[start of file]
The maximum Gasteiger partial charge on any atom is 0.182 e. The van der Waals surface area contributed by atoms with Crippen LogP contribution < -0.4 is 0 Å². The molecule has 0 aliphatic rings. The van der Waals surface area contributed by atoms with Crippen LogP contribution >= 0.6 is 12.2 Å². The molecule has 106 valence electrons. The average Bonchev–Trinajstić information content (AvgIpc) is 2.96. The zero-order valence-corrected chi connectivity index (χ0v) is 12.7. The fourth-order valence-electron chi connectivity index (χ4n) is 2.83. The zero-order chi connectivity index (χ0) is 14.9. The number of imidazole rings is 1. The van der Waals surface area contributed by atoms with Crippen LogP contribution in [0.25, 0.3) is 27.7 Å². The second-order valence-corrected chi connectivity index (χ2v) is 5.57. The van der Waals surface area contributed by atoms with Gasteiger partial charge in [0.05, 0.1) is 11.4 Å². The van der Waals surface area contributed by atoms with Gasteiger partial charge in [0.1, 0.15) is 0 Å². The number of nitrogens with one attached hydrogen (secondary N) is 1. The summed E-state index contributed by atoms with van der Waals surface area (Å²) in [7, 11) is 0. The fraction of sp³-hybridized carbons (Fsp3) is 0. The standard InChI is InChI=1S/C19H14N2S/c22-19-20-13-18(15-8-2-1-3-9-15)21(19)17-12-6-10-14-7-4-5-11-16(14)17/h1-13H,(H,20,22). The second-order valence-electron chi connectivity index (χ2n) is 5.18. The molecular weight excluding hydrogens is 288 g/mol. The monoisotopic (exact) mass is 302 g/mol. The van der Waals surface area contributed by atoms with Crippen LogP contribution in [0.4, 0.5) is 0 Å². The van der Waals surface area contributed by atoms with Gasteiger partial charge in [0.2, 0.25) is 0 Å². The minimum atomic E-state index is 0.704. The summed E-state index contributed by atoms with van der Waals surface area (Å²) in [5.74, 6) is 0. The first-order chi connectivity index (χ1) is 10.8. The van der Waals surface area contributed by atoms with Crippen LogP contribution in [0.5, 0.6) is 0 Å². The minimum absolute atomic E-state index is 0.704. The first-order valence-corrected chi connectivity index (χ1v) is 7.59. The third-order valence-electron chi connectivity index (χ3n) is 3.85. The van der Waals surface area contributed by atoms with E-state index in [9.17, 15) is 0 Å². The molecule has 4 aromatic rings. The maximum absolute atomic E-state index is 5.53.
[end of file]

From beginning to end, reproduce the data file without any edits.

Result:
The maximum Gasteiger partial charge on any atom is 0.182 e. The van der Waals surface area contributed by atoms with Crippen LogP contribution < -0.4 is 0 Å². The molecule has 0 aliphatic rings. The van der Waals surface area contributed by atoms with Crippen LogP contribution >= 0.6 is 12.2 Å². The molecule has 106 valence electrons. The average Bonchev–Trinajstić information content (AvgIpc) is 2.96. The zero-order valence-corrected chi connectivity index (χ0v) is 12.7. The fourth-order valence-electron chi connectivity index (χ4n) is 2.83. The zero-order chi connectivity index (χ0) is 14.9. The number of imidazole rings is 1. The van der Waals surface area contributed by atoms with Crippen LogP contribution in [0.25, 0.3) is 27.7 Å². The second-order valence-corrected chi connectivity index (χ2v) is 5.57. The van der Waals surface area contributed by atoms with Gasteiger partial charge in [0.05, 0.1) is 11.4 Å². The van der Waals surface area contributed by atoms with Gasteiger partial charge in [0.1, 0.15) is 0 Å². The number of nitrogens with one attached hydrogen (secondary N) is 1. The summed E-state index contributed by atoms with van der Waals surface area (Å²) in [7, 11) is 0. The fraction of sp³-hybridized carbons (Fsp3) is 0. The standard InChI is InChI=1S/C19H14N2S/c22-19-20-13-18(15-8-2-1-3-9-15)21(19)17-12-6-10-14-7-4-5-11-16(14)17/h1-13H,(H,20,22). The second-order valence-electron chi connectivity index (χ2n) is 5.18. The molecular weight excluding hydrogens is 288 g/mol. The monoisotopic (exact) mass is 302 g/mol. The van der Waals surface area contributed by atoms with Crippen LogP contribution in [0.4, 0.5) is 0 Å². The van der Waals surface area contributed by atoms with Gasteiger partial charge in [0.2, 0.25) is 0 Å². The minimum atomic E-state index is 0.704. The summed E-state index contributed by atoms with van der Waals surface area (Å²) in [5.74, 6) is 0. The first-order chi connectivity index (χ1) is 10.8. The van der Waals surface area contributed by atoms with Crippen LogP contribution in [0.5, 0.6) is 0 Å². The minimum absolute atomic E-state index is 0.704. The first-order valence-corrected chi connectivity index (χ1v) is 7.59. The third-order valence-electron chi connectivity index (χ3n) is 3.85. The van der Waals surface area contributed by atoms with E-state index in [9.17, 15) is 0 Å². The molecule has 4 aromatic rings. The maximum absolute atomic E-state index is 5.53.